In biology, “form fits function” refers to an organ or structure designed to perform within its environment; for example, a heart is designed to pump blood through the body. But the heart, too, needs a healthy environment — free from stress and environmental toxins — in which to function optimally.
In architecture, “form follows function” is the principle that a building’s design should be based on its intended function. But built environments, in which people spend 90 percent of our time, are more than structures to occupy space. Buildings are primary energy consumers in the United States, ahead of transportation and industry. They are where our hopes, dreams and failures are realized, and building philosophy is evolving along with the aims of the organizations housed in them.
Within earshot of the White House in Washington, D.C., is the Summit Foundation, a family foundation focused on grantmaking in ocean conservation, gender equity and sustainable cities — doing private-sector work for the country’s public well-being. In June, its headquarters became one of 22 projects in the world (and the first in the nation’s capital) to earn the Living Building Challenge (LBC) Petal certification.
The LBC certification, administered by the International Living Future Institute (ILFI), is a third-party verified program that challenges organizations to meet at least three of seven categories, or design “Petals”: Place; water; energy; health and happiness; materials; equity; and beauty. Anecdotally, the challenge promotes the health and performance of the people working in the buildings, as well as their communities — but it’s difficult to measure the objective value of the program.
Is designing for health a perk, or something that employers owe their employees?
The line between hard and impossible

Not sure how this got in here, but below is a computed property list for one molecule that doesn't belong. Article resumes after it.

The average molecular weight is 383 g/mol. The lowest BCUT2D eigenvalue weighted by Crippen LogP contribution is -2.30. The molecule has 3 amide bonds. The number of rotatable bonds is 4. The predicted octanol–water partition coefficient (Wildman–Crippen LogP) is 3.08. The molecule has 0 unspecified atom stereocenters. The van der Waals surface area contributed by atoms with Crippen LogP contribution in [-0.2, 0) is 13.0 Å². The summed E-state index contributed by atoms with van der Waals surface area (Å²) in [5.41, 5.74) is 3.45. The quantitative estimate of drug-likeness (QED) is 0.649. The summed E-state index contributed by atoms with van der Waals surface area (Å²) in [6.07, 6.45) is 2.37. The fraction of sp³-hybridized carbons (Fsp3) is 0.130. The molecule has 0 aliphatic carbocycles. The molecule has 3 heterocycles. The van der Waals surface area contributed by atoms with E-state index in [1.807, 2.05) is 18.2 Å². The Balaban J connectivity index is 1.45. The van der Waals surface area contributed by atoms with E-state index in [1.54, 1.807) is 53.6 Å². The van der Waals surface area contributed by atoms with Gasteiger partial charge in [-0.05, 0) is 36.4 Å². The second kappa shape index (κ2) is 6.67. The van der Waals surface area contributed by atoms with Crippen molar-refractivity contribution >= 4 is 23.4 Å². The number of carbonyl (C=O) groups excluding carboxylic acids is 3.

The Summit Foundation earned the place, materials, equity and beauty Petals of the Living Building Challenge. From the project’s conception to completion, earning the certification for the 5,000-square-foot, the 10th-floor office took more than two years. The project is also pending LEED CI V4, Platinum certification.
“We set out to try to walk the line between hard and impossible,” said Lex Sant, Summit Foundation vice president and treasurer. “When I talk about that, I’m really speaking about the materials petal.”
This part of the challenge also yielded the most tangible benefits and the one that hit closest to home for Sant and his family. The organization began the materials petal design in November 2015; in December, Sant’s mother, Summit Foundation President Victoria Sant, was diagnosed with cancer (she since has recovered).
“It immediately made really tangible why this mattered so much,” he said. “That she could come here and know that this was a place that would not compromise her health or well-being became enormously important to me.”
The LBC focuses on products with the Declare label, which calls for the chemical inventory of a product down to a disclosure threshold of 99.9 percent. Furniture and products that are LBC-compliant also are free of red list chemicals, which are proven to pollute the environment, bio-accumulate in the food chain until they reach toxic concentrations and harm construction and factory workers.
The D.C. branch of Perkins + Will, the architect behind the Summit Foundation’s project, researched Declare label products, such as flooring finish materials and paints, long before the design process began. They engaged their design contractor, RAND, earlier than usual in order to perform materials sourcing due diligence and materials training with construction subcontractors.